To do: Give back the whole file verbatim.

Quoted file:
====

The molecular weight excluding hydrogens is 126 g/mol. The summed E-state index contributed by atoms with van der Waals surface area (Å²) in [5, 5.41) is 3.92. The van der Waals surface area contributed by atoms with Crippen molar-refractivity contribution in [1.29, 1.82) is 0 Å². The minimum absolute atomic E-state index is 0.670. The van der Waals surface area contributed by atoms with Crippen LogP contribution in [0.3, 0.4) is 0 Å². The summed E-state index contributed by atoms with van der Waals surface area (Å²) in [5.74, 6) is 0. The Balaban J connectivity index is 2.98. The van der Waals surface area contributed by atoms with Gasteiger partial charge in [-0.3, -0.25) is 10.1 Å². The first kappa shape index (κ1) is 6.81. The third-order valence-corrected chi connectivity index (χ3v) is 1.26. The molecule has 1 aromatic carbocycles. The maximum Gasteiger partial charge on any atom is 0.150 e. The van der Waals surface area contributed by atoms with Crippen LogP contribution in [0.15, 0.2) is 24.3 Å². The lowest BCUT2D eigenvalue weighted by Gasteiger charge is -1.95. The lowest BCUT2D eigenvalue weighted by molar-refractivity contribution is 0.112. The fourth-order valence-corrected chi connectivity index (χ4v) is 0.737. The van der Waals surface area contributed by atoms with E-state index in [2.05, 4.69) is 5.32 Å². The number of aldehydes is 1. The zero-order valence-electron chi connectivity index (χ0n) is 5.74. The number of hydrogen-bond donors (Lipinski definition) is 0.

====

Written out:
The molecular weight excluding hydrogens is 126 g/mol. The summed E-state index contributed by atoms with van der Waals surface area (Å²) in [5, 5.41) is 3.92. The van der Waals surface area contributed by atoms with Crippen molar-refractivity contribution in [1.29, 1.82) is 0 Å². The minimum absolute atomic E-state index is 0.670. The van der Waals surface area contributed by atoms with Crippen LogP contribution in [0.3, 0.4) is 0 Å². The summed E-state index contributed by atoms with van der Waals surface area (Å²) in [5.74, 6) is 0. The Balaban J connectivity index is 2.98. The van der Waals surface area contributed by atoms with Gasteiger partial charge in [-0.3, -0.25) is 10.1 Å². The first kappa shape index (κ1) is 6.81. The third-order valence-corrected chi connectivity index (χ3v) is 1.26. The molecule has 1 aromatic carbocycles. The maximum Gasteiger partial charge on any atom is 0.150 e. The van der Waals surface area contributed by atoms with Crippen LogP contribution in [0.15, 0.2) is 24.3 Å². The lowest BCUT2D eigenvalue weighted by Gasteiger charge is -1.95. The lowest BCUT2D eigenvalue weighted by molar-refractivity contribution is 0.112. The fourth-order valence-corrected chi connectivity index (χ4v) is 0.737. The van der Waals surface area contributed by atoms with E-state index in [2.05, 4.69) is 5.32 Å². The number of aldehydes is 1. The zero-order valence-electron chi connectivity index (χ0n) is 5.74. The number of hydrogen-bond donors (Lipinski definition) is 0.